The more substantial difficulties, however, would seem to be behavioral. The main school of thought among media-savvy liberals is that television and radio are primarily conducive to conservatives, who thrive on endless doses of hostility, sloganeering and fear-mongering. Liberals, on the other hand, gravitate toward niche-programming tailored toward high-minded conversation (MacNeil-Lehrer); humor (Jon Stewart); or ribald parody (Bill Maher). On radio, liberals seem to orient toward the tame and somewhat generic (see NPR). If anything, the medium the left seems most adapted to print (consider: Michael Moore, Al Franken, Michael Moore, Jim Hightower, Molly Ivans, Paul Krugman, Madeleine Albright, Hillary Clinton and Michael Moore).

So if conservatives salivate to Fox, while a liberal would rather watch C-Span, what does Gore see that others don’t? One possibility is, nothing. If you believe The New York Observer (which has been obsessesing over this story for months), Gore is on an ego trip—he wants to be a mogul. In our view, however, it’s more of a Don Quixote-thing. We think Gore sees himself as a visionary. (Remember the “I discovered the internet” debacle?) Given the Democratic establishment’s intense preoccupation with, and mental anguish over Fox, we think Gore just convinced himself he could figure out a way to go head-to-head.

Interestingly, the media platform most ripe for a liberal champion is the internet. (The reason no one knows it is because big media is too threatened to pay attention.) The left-wing has practically mind-melded with the ‘net, building dramatically evolving and rapidly growing vehicles for activism, community-building, news dissemination, grass-roots organizing, political commentary and satire (the Dean campaign; Move-On; Meet-Up; the Blog phenomenon; IndyMedia: and White House.org are just the most notable examples.) (Hey, even BAGnews is getting 5000 hits a day. And, like everybody else, the trendline is only up.)

So, what does this say about Al? Maybe he does see something that nobody else does. Maybe he can make a passive medium work for people who are craving more consciousness, more unsponsored interconnection, more spontaneity.

On the other hand, maybe he’s just reaching for the remote.


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Oct 17, 2003 in BAGnews/MediaWatch, BAGnews/Politics:General | Permalink | Comments (1) | TrackBack

Oct 15, 2003

Everything We Didn't Find Out About Schwarzenegger (Before We Forget To Ask)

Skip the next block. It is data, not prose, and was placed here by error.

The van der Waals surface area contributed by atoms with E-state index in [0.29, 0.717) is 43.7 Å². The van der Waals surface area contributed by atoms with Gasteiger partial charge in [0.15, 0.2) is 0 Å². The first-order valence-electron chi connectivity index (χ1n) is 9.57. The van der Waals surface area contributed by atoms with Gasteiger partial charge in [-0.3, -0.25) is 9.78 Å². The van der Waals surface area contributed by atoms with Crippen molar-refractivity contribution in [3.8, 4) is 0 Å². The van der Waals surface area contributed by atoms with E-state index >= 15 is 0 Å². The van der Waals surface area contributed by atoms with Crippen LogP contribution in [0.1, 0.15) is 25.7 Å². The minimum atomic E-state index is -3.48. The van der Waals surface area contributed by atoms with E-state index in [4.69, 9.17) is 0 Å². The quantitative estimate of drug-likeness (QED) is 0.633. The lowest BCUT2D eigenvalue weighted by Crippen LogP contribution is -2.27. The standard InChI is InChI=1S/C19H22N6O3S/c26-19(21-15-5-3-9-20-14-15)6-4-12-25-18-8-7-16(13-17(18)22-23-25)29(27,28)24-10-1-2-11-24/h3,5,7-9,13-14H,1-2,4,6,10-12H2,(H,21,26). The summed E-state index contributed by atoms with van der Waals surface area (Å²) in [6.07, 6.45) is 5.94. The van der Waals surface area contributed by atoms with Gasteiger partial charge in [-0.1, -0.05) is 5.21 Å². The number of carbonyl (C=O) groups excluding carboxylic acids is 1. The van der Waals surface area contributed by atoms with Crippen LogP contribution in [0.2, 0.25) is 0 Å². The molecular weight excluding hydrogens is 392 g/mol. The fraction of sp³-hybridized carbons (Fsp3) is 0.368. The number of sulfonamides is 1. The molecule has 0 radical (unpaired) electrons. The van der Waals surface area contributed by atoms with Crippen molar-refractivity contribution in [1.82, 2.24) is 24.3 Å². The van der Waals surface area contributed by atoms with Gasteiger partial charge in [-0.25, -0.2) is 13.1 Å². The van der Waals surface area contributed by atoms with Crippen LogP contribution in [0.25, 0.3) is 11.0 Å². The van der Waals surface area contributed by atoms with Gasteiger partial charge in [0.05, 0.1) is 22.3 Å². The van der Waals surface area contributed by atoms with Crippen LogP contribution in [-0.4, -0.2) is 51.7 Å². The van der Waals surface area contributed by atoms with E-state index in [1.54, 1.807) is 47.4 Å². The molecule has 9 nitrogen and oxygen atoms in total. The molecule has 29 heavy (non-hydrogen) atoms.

Well, we can’t say anything about Arnold anymore. When you win, the vetting period ends. That’s how the game works.

At least, with a Presidential candidate, you have up to a year to not learn who you’re dealing with. This time, the window closed after three weeks.

So, what didn’t we find out about Arnold?

*As we previously reported, we didn’t learn about Arnold and Enron. In fact, we didn’t hear anything about Arnold’s business dealings at all.

*We didn’t hear about Arnold’s power in Hollywood, and how women have been intimidated from discussing his advances for fear of being blackballed from the industry.

*We didn’t learn that the supposedly news breaking reports in the Los Angeles Times regarding Arnold’s harassment of women were basically a rehash of a story that appeared in Premiere Magazine back in 2001.

*We didn’t learn about how Arnold has manipulated the media, consistently suppressing news stories and biographies through various forms of intimidation.

*We didn’t learn about how Arnold’s film career was basically on the skids by the end of the 90’s.

* We didn’t learn about the man who buys airplanes out-of-state to avoid paying California sales tax (about $900,000 worth).

*We didn’t learn about Arnold’s health problems, including his open-heart surgery and aortic valve replacement in 1997 (possibly due to heavy steroid use during his weightlifting career). Certainly, we didn’t hear about the life-limiting odds of that surgery.

This Thursday, the Governor-elect who we don’t really know, will be meeting with the President, who we really don’t know, covered by a press that can’t afford to let us know.

But, we’ll be back.

Oct 15, 2003 in BAGnews/Politics:General | Permalink | Comments (1) | TrackBack